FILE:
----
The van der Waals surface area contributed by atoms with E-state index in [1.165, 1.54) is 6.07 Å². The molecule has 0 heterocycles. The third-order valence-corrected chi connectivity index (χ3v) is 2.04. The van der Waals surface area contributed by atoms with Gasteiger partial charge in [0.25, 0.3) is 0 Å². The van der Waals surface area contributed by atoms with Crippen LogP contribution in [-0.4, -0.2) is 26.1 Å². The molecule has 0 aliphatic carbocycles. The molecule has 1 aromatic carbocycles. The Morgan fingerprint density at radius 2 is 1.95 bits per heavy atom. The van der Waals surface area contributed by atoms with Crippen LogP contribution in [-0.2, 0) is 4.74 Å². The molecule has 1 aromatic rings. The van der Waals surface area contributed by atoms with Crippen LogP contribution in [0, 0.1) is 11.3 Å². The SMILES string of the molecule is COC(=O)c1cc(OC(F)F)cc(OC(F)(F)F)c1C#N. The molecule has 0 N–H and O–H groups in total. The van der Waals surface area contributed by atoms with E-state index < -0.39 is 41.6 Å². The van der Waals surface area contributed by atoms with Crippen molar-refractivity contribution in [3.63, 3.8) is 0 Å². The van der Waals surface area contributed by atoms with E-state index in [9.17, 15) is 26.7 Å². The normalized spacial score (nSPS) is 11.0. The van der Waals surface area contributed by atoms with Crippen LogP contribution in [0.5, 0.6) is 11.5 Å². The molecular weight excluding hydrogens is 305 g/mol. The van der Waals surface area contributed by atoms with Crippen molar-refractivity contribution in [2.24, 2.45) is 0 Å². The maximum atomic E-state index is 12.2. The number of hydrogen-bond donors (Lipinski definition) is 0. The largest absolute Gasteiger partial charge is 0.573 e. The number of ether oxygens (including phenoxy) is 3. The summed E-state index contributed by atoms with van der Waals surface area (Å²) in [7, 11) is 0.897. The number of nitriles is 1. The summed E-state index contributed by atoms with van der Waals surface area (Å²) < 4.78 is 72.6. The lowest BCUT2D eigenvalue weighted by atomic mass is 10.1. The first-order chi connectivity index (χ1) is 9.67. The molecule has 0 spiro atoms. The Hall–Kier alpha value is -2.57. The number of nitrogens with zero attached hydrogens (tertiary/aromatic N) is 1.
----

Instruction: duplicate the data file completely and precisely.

The van der Waals surface area contributed by atoms with E-state index in [1.165, 1.54) is 6.07 Å². The molecule has 0 heterocycles. The third-order valence-corrected chi connectivity index (χ3v) is 2.04. The van der Waals surface area contributed by atoms with Gasteiger partial charge in [0.25, 0.3) is 0 Å². The van der Waals surface area contributed by atoms with Crippen LogP contribution in [-0.4, -0.2) is 26.1 Å². The molecule has 0 aliphatic carbocycles. The molecule has 1 aromatic carbocycles. The Morgan fingerprint density at radius 2 is 1.95 bits per heavy atom. The van der Waals surface area contributed by atoms with Crippen LogP contribution in [-0.2, 0) is 4.74 Å². The molecule has 1 aromatic rings. The van der Waals surface area contributed by atoms with Crippen LogP contribution in [0, 0.1) is 11.3 Å². The SMILES string of the molecule is COC(=O)c1cc(OC(F)F)cc(OC(F)(F)F)c1C#N. The molecule has 0 N–H and O–H groups in total. The van der Waals surface area contributed by atoms with E-state index < -0.39 is 41.6 Å². The van der Waals surface area contributed by atoms with Crippen molar-refractivity contribution in [3.63, 3.8) is 0 Å². The van der Waals surface area contributed by atoms with E-state index in [9.17, 15) is 26.7 Å². The normalized spacial score (nSPS) is 11.0. The van der Waals surface area contributed by atoms with Crippen LogP contribution in [0.5, 0.6) is 11.5 Å². The molecular weight excluding hydrogens is 305 g/mol. The van der Waals surface area contributed by atoms with Crippen molar-refractivity contribution in [2.24, 2.45) is 0 Å². The maximum atomic E-state index is 12.2. The number of hydrogen-bond donors (Lipinski definition) is 0. The largest absolute Gasteiger partial charge is 0.573 e. The number of ether oxygens (including phenoxy) is 3. The summed E-state index contributed by atoms with van der Waals surface area (Å²) in [7, 11) is 0.897. The number of nitriles is 1. The summed E-state index contributed by atoms with van der Waals surface area (Å²) < 4.78 is 72.6. The lowest BCUT2D eigenvalue weighted by atomic mass is 10.1. The first-order chi connectivity index (χ1) is 9.67. The molecule has 0 spiro atoms. The Hall–Kier alpha value is -2.57. The number of nitrogens with zero attached hydrogens (tertiary/aromatic N) is 1.